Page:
Dear Dagen: Hunting the Undiscovered Small-Cap
How do I find a good small-cap fund?
Small-cap funds are a lot like neighborhood restaurants. Once they're discovered, they become too crowded and lose their appeal.
Finding a fund that hasn't been overrun by investors is just one of the challenges when picking a small-cap fund. Of course, there are the usual considerations: expenses, manager experience and diversification. But here are some suggestions to keep in mind when you're hunting for a small-cap investment, and some funds to consider.
Size KillsFirst and foremost, you want to find a small-cap fund that hasn't grown too big. In the world of small-cap investing, size can be a performance killer. Smaller companies offer a limited number of shares to the trading public. A manager of a small-cap fund that has taken in too much money can't put enough cash in any one stock to make a big difference in the fund's performance. And buying too many shares in any one illiquid stock can create wild swings in that stock's price that could actually hurt the fund's performance. As a fund grows larger, the manager could be forced to buy not only more stocks, but also stocks of larger companies. Before you know it, a hot small-cap fund riding 50 stocks can turn into a sluggish mid-cap fund sitting on 200. The Kaufmann fund -- now the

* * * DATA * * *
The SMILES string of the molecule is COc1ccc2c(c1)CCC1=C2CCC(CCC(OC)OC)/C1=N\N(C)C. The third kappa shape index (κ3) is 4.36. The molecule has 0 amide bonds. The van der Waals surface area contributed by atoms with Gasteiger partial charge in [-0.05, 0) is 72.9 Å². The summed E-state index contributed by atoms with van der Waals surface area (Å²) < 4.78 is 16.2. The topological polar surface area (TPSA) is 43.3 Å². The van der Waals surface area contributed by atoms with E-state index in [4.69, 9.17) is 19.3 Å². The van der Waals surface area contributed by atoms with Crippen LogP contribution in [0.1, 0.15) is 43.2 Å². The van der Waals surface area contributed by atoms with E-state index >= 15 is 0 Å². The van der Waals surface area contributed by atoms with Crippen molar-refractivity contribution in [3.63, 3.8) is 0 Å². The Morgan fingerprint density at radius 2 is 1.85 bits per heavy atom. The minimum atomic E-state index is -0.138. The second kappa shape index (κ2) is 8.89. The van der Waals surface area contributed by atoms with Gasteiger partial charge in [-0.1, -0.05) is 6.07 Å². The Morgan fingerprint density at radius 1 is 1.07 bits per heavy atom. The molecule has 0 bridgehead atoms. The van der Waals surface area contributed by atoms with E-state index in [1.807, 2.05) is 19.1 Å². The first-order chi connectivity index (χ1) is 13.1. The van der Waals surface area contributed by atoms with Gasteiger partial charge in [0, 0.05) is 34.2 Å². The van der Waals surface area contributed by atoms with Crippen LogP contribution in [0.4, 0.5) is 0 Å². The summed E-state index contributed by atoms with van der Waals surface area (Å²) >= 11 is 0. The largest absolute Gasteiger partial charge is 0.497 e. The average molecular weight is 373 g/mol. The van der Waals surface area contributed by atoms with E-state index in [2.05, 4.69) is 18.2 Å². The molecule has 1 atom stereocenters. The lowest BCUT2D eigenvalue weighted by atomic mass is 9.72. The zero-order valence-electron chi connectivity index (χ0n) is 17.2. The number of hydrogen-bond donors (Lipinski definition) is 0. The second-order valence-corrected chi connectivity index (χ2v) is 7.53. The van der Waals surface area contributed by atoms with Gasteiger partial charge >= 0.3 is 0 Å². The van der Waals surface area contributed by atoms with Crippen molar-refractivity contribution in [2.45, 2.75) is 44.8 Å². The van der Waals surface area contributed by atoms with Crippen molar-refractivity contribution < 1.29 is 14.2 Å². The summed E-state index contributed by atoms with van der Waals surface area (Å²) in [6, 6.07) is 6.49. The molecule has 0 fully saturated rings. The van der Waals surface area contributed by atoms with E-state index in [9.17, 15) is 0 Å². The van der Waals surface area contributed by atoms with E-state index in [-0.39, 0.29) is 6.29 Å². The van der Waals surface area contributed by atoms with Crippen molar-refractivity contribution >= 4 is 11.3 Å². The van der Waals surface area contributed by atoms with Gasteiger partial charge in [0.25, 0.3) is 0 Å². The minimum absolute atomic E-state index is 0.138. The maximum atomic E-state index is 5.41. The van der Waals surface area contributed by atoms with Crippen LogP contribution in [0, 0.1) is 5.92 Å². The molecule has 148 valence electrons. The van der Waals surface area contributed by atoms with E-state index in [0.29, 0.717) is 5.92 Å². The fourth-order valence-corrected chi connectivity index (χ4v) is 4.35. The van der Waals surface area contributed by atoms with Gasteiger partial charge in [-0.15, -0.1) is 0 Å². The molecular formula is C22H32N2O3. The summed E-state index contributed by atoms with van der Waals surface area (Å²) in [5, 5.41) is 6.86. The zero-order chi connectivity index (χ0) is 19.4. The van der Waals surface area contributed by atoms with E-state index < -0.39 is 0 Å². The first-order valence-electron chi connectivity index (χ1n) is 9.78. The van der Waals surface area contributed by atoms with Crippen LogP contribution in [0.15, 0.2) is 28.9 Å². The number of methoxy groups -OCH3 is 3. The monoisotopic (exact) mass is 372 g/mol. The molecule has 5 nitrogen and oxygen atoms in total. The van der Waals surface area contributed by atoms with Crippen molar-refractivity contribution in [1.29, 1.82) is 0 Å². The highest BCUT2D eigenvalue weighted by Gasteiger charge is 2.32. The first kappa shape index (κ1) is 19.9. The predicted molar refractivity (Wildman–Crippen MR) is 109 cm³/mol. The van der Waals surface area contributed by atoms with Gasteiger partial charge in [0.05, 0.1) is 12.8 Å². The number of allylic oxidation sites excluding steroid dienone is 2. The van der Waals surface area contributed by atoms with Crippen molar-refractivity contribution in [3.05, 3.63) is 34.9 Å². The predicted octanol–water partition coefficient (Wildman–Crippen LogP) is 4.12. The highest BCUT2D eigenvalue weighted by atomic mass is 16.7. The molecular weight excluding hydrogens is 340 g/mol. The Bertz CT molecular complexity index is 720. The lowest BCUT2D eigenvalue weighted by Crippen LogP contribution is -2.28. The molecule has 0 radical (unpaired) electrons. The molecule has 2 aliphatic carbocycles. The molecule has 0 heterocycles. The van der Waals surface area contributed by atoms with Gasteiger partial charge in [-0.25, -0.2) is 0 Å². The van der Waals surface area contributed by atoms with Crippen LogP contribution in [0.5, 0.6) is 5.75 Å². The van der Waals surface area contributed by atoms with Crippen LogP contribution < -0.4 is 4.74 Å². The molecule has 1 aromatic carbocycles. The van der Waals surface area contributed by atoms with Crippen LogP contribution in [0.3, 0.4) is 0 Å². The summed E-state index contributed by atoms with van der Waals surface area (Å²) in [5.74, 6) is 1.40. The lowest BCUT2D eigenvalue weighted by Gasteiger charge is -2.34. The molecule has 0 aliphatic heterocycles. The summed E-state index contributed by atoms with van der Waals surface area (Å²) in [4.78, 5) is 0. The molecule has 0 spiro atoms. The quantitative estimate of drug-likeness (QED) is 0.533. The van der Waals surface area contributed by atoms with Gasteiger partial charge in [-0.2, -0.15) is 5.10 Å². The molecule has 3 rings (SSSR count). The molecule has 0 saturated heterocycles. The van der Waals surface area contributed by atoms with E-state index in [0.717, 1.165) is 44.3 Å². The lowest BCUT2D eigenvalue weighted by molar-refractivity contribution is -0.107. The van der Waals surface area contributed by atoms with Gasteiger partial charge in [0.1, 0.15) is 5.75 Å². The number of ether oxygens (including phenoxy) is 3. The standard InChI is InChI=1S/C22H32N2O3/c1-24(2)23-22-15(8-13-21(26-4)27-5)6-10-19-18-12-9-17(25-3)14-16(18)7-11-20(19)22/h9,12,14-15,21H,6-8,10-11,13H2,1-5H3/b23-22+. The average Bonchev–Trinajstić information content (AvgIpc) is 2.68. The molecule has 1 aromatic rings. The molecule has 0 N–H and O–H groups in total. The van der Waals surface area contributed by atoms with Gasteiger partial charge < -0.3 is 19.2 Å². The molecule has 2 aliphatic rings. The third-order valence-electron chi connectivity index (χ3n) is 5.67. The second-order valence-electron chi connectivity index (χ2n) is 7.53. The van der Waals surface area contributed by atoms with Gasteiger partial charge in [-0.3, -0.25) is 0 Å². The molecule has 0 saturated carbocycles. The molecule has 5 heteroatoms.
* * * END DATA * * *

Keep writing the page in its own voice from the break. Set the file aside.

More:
Commitment to ClosingMoreover, you want to find a fund that has promised to close when its assets reach a certain level, or shown a willingness to close in the past. The giant $13.5 billion (FLPSX)Fidelity Low-Priced Stock fund has closed three times in the past and will surely close again if the inflow of money is too much for manager Joel Tillinghast to handle. (Despite its size, this fund continues to produce outstanding returns, proving that there are exceptions to every rule.) And the managers at Wasatch have been diligent about closing their successful funds. Of the six stock funds in the Wasatch family, only two are open to new investors. The managers of the superb (BUFSX)Buffalo Small Cap fund have said they would consider closing the fund when its assets hit $1 billion. And thanks to its 31.2% return last year, the fund has already passed that mark. For now, Buffalo Small Cap is still open to new investors, but you must buy shares of it directly from the fund company. That raises another problem: You want a fund that's willing to close before it gets too big and changes character. But when it does, you're probably locked out unless the performance heads south and it's forced to reopen. Last year, small-cap value funds were the place to invest. The average fund in that category was up 17.2% in 2001. And that impressive performance in an otherwise dismal year has attracted a lot of new money. Frankly, it's hard to find a good small-cap fund that's still open to new investors. The (ARTVX)Artisan Small Cap Value fund is closed. So is the
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